Truth Trumps Fiction Again in ‘Searching for Sugar Man’

Printer-friendly versionPrinter-friendly versionE-mail page to friendE-mail page to friendPDF versionPDF version
No votes yet Oscarman rating: 4.0/5.0
Rating: 4.0/5.0

CHICAGO – The old axiom “truth is stranger than fiction” is proved again in the unique story of a pop troubadour from the 1970s named Rodriguez, who produced two searing albums and then disappeared into oblivion. Unknown to the artist, he became huge in South Africa. The odd hope of Rodriguez is chronicled in “Searching for Sugar Man.”

The story is fascinating and truly unbelievable. The country of South Africa, lost in the midst of its relationship with apartheid, finds truth and energy in the words of a pop poet from Detroit. With the proliferation of music voices in the world, the one lone guitarist with a bunch of inspirational lyrics ends up soothing a nation’s soul. The captivating documentary revives Rodriguez and gives his old songs another deserved stage, and it is the story of the man, his family and his admirers on the other side of the world. This is a must-see true story for fans of music, ardent expectations and finally, redemption.

The year is 1968, in riot-torn Detroit, Michigan. An unknown singer named Sixto Diaz Rodriguez, AKA Rodriguez, is playing the stages of the Motor City. He is known for his mysterious air, soulful tunes and incredible lyrics. Two music producers, who had worked with Marvin Gaye and Stevie Wonder, thinks they have found the next Bob Dylan. They record and release the debut album of Rodriguez in 1970, the savage “Cold Fact.” The album garners good reviews, but generates no sales.

Rodriguez Today Walks Through Detroit in ‘Searching for Sugar Man’
Photo credit: Sony Pictures Classics

Another recording attempt was launched the next year – “Coming From Reality” – but again is received with no sales. The musician Rodriguez fades away, taking odd jobs in Detroit for the next decade and a half. Around the mid-1970s, it took a segregated nation on the other side of the world, South Africa, to appreciate and lionize the truth teller. Rodriguez becomes a sensation, unknown to him. When rumors of his death permeated the rock press in South Africa, some intrepid reporters searched for the creator of “Cold Fact” once again.

Swedish director Malik Bendjelloul picked up the story and created “Searching for Sugar Man” based on the reports of South African journalist Stephen Segerman and others. The veteran pop music documentary director was mesmerized that such a strange happening had transpired without any mention in America about the enigmatic Rodriguez. Without the proliferation of the information age it was possible for an artist in the 1970s to have a couple record albums, and then disappear if those albums failed to launch.

Rodriguez the man is a typical immigrant class pragmatist. His youthful passion and soul come out in his amazing songs, but when they didn’t fly off the shelf and support him and his family, he simply moved on to take other jobs along the way. One of the funnier parts of the story is the disbelieve his fellow construction co-workers have when they find out the skinny Mexican guy is a famous pop star on the other side of the world.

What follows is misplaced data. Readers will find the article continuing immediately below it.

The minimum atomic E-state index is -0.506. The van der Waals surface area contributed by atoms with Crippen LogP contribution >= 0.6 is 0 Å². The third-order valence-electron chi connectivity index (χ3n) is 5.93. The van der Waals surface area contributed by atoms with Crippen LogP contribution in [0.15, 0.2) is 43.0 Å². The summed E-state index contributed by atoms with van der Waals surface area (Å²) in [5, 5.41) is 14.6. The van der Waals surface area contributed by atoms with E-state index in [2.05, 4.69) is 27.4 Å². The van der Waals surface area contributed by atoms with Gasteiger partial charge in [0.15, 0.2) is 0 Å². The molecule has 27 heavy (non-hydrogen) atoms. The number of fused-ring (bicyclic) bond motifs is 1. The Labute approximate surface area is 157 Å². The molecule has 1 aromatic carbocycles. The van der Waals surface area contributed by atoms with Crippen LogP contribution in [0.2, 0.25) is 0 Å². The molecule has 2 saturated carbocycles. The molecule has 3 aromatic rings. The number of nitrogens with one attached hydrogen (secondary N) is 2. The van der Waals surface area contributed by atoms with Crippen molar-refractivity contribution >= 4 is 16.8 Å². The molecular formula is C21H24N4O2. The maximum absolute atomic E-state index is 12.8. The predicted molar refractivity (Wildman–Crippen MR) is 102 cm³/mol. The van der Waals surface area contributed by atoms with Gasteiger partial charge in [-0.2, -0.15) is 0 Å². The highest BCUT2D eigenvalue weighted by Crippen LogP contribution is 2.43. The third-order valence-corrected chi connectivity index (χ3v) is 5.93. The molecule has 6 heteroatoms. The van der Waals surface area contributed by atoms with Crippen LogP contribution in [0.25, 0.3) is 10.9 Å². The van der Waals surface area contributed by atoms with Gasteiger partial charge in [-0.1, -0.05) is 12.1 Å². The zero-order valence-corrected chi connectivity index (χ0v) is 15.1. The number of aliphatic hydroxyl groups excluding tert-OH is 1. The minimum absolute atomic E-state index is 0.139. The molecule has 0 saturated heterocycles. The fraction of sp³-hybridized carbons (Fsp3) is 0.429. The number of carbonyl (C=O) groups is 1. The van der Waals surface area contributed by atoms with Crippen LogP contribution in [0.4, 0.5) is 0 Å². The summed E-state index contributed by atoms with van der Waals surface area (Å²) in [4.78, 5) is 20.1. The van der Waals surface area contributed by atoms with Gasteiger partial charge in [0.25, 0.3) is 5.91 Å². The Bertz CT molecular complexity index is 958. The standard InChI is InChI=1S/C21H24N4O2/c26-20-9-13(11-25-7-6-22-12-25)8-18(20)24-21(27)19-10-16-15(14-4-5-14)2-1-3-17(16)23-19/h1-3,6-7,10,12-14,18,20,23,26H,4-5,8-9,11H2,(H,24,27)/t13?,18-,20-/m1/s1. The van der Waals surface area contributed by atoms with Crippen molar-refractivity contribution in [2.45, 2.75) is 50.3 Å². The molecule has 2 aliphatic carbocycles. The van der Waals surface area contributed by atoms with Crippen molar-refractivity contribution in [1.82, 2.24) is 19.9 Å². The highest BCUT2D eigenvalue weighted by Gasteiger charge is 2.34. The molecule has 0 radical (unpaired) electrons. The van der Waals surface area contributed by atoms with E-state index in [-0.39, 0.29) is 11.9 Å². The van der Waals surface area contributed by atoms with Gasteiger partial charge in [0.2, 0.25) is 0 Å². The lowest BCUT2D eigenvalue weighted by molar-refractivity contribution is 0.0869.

Cold Fact
The Album: ‘Cold Fact’ by Rodriguez
Photo credit: Sony Pictures Classics

Director Bendjelloul uses the very spare archival footage and photos to effective degree, and augments them with animation, contemporary footage of Rodriguez and interviews with journalists, music producers, family and friends. Besides the story of the search, one of the highlights is the triumphant re-emergence of the artist in the late 1980s within the burning passion for his music in South Africa. He is treated as a returning hero, selling out shows and treated like a king. It’s as if Elvis had been resurrected.

Another beautiful side of the documentary is that the music of Rodriguez is timeless and classic. He was described as a “Chicano Bob Dylan,” but there is more than just that in his energy and poetry. It’s ironic that South Africa picked up on it, but not Rodriguez’s native Detroit. Each part of those two worlds had its struggles with apartheid, and maybe Rodriguez could have delivered his tonic to Detroit as well as Cape Town.

In the third track on his first album, “Crucify Your Mind,” the lyrics offer “And you assume you have something to offer/ Secrets shiny and new/ But how much of you is repetition/ That you didn’t whisper to him too.” It’s almost like Rodriguez was writing his life story before it happened, which makes the purpose of his comeback all the more poignant. You, me and him are all “Searching for Sugar Man.”

“Searching for Sugar Man” continues its limited release in Chicago on August 10th. See local listings for theaters and show times. Featuring the story of the 1970s musician Rodriguez. Directed by Malik Bendjelloul. Rated “PG-13” senior staff writer Patrick McDonald

Senior Staff Writer

© 2012 Patrick McDonald,

User Login

Free Giveaway Mailing


Advertisement on Twitter

archive Top Ten Discussions